Chinua Achebe (1958) wrote ‘Things Fall Apart’ in an attempt to argue against Eurocentric notions and redefine civilisation not as a form of spiritual, psychological and economic mechanisation by the whites but rather a remedy to alter that which is deemed harmful to the existing society. Through ‘Things Fall Apart’, Achebe recreated a romanticised African setting to debunk and subvert Eurocentric views of Africa that have been peddled by writers such as joseph Conrad in his ‘Heart of Darkness’ and James Cary in ‘Mister Johnson’ of an Africa characterised by cannibalism, violence and an apparent lack of “civilisation”.
‘Things Fall Apart’ narrates the breakdown of African culture through the life of a man, Okwonkwo, whose struggles within the Igbo tribe and against colonial oppression, which is significant in that it presents a picture of the pre- and post-colonised African society. Achebe attempts to counter the colonial rendition of Africa by reclaiming its past with its thriving culture, which has been denied by the coloniser.
‘Things Fall Apart’, as a novel, illuminates the fact that while culture is the force that shapes society, it is also the force that oppresses and pushes us to the call of duty. A society’s customs and practices are a reflection of their perspectives, faith and beliefs as observed through the rigid laws of Omuofia. Additionally, the novel serves as a remarkable example of the portrayal of the positive and negative elements in a society and how a clash between them can lead to the disintegration and osmosis of a culture, particularly that of Umuofia.
In ‘Things Fall Apart’, the Eurocentric version of African history denies that the African continent has a history in the first place. Before the arrival of the white man, Africa is portrayed as the “dark continent”, whose myriad cultures are reduced to one homogenised “African” culture that is ‘primitive’, ‘savage’, and needing the ‘enlightenment’ of the West.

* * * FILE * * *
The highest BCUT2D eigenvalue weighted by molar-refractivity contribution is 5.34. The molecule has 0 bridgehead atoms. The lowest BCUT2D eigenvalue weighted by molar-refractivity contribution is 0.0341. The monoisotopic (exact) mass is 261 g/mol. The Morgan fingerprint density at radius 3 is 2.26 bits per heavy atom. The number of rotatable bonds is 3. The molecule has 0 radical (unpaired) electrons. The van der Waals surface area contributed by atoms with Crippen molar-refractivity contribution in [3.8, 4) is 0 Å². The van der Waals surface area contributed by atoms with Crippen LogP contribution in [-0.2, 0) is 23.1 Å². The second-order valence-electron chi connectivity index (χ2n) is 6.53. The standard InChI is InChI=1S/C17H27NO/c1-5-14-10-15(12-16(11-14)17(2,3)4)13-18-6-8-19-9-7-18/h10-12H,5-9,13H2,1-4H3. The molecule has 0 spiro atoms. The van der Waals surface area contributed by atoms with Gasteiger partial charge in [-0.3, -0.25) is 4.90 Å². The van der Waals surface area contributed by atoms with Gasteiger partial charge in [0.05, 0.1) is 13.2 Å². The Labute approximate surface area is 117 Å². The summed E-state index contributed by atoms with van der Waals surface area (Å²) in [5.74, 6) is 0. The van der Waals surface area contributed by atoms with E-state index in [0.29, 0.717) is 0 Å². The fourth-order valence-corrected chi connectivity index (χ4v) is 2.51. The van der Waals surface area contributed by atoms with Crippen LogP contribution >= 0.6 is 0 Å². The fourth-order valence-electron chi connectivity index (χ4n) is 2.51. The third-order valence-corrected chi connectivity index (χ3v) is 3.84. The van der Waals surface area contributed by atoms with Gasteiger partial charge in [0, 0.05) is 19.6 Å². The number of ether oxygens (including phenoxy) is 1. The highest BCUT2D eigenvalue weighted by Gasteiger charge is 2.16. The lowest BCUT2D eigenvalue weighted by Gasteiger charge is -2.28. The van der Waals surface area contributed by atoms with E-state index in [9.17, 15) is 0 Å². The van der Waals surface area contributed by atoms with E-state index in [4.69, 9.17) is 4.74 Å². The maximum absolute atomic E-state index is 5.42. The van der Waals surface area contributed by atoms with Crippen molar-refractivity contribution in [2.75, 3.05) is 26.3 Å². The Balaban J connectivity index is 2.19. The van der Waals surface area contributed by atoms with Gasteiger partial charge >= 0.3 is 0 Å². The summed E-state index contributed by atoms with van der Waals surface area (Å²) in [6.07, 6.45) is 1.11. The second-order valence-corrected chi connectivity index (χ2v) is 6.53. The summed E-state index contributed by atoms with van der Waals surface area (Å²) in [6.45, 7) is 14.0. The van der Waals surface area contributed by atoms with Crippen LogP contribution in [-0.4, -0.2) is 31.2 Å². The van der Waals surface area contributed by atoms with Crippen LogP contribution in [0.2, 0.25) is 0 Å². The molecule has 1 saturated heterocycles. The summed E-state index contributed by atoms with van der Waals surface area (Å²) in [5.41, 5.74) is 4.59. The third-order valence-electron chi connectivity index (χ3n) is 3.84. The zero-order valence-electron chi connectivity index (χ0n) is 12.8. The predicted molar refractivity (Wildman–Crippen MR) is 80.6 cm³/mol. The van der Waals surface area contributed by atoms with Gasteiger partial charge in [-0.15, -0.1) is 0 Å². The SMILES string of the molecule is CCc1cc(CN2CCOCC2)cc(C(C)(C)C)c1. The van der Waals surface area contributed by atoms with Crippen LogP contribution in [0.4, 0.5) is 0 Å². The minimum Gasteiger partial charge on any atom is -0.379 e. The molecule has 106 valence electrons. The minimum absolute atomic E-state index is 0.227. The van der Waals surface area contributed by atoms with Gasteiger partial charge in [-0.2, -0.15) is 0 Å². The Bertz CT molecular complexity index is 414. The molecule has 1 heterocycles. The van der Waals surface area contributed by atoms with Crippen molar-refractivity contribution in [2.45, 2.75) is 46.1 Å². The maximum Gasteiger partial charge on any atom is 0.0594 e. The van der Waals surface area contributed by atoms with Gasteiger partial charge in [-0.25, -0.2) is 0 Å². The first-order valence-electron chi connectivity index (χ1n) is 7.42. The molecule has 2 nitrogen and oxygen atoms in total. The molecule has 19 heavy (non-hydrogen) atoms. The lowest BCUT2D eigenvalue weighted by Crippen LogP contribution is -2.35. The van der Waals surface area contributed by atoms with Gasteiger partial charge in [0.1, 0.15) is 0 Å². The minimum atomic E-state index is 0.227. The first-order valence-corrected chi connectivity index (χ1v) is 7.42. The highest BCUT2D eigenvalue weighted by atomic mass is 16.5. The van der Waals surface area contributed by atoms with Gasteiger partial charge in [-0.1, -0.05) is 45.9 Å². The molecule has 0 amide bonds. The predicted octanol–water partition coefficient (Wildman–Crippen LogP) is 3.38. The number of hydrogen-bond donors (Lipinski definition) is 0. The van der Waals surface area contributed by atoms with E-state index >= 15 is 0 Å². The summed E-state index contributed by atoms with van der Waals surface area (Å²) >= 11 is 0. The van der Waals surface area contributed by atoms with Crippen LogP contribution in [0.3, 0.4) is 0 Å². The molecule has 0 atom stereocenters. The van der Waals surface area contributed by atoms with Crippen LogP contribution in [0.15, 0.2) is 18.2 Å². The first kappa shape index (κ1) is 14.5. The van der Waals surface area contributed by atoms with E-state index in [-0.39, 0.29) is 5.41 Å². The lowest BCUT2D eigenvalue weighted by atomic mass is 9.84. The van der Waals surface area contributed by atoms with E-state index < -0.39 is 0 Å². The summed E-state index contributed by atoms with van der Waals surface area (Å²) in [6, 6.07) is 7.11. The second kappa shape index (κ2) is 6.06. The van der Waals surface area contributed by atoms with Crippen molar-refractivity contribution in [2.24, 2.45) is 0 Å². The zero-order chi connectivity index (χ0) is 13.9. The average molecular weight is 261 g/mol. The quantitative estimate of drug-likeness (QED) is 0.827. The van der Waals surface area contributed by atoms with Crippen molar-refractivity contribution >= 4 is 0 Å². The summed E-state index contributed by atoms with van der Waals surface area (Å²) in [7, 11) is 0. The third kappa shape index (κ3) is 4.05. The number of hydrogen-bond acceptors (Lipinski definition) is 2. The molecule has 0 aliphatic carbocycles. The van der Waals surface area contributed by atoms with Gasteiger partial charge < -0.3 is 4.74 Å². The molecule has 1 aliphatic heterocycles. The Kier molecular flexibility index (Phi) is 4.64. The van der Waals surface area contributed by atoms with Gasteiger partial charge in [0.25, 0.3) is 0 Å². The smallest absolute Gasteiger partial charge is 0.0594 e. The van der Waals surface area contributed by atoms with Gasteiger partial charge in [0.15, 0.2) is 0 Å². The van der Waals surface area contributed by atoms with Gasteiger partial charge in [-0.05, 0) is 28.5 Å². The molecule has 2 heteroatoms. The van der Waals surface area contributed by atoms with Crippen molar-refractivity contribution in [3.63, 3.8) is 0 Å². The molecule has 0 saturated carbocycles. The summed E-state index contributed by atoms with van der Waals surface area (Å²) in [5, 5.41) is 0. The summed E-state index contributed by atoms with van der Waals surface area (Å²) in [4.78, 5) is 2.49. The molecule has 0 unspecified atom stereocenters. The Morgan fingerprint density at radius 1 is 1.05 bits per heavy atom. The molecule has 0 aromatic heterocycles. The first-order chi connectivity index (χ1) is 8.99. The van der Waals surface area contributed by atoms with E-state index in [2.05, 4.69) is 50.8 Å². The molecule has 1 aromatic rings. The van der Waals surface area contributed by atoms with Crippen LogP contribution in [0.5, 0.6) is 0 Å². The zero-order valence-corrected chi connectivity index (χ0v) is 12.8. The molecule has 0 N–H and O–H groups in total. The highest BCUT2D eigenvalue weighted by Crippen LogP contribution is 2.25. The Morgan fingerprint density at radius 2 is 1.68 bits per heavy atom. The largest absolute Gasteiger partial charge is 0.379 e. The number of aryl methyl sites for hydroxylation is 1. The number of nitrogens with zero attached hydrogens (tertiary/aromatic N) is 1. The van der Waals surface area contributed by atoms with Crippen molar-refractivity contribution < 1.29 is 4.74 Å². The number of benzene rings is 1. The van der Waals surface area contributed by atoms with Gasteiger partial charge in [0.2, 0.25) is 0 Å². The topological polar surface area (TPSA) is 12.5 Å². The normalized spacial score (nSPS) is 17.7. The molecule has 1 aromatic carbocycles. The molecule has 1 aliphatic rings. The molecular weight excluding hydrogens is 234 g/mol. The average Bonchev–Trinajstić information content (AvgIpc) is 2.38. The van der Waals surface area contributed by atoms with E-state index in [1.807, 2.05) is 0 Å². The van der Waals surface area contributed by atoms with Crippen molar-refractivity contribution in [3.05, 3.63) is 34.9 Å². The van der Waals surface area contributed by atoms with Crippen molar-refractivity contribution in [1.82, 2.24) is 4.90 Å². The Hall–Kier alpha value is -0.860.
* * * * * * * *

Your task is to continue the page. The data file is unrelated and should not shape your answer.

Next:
However, the so-called sense of enlightenment is the very factor that causes things to fall apart. Thus, not only is there a need to recreate African history but to also assert Africa’s solid pre-existence. Achebe demonstrates the civility, respect and order precolonial Igbo society exhibited prior to its oppression. He demonstrates Igbo civility through his accurate depictions of the social conventions that existed prior to colonial rule.
When all is set and done, Achebe draws readers to the conclusion that external forces are harmful to the stability of culture, religion and government. While he presents Nigeria as a mirror of an ‘apparently uncivilised Africa’, with violating and cannibalistic forms of religion, he actually acknowledges that those were the very roots and mothers of Africa. In so doing, he presents the Umuofian society as a village of its own that progressed without Eurocentrism – thus highlighting that Westernisation did not necessarily civilise us but it has indeed disturbed our stability.
*Kristina Xandra Tobias is a final year Bachelor of Arts in English student at the University of Namibia. The young mind is a multilinguistic who aspires to be literary intellectual, as she wears art and literature on the sleeves of her heart. – email@example.com
2020-06-12 11:13:30 | 3 months ago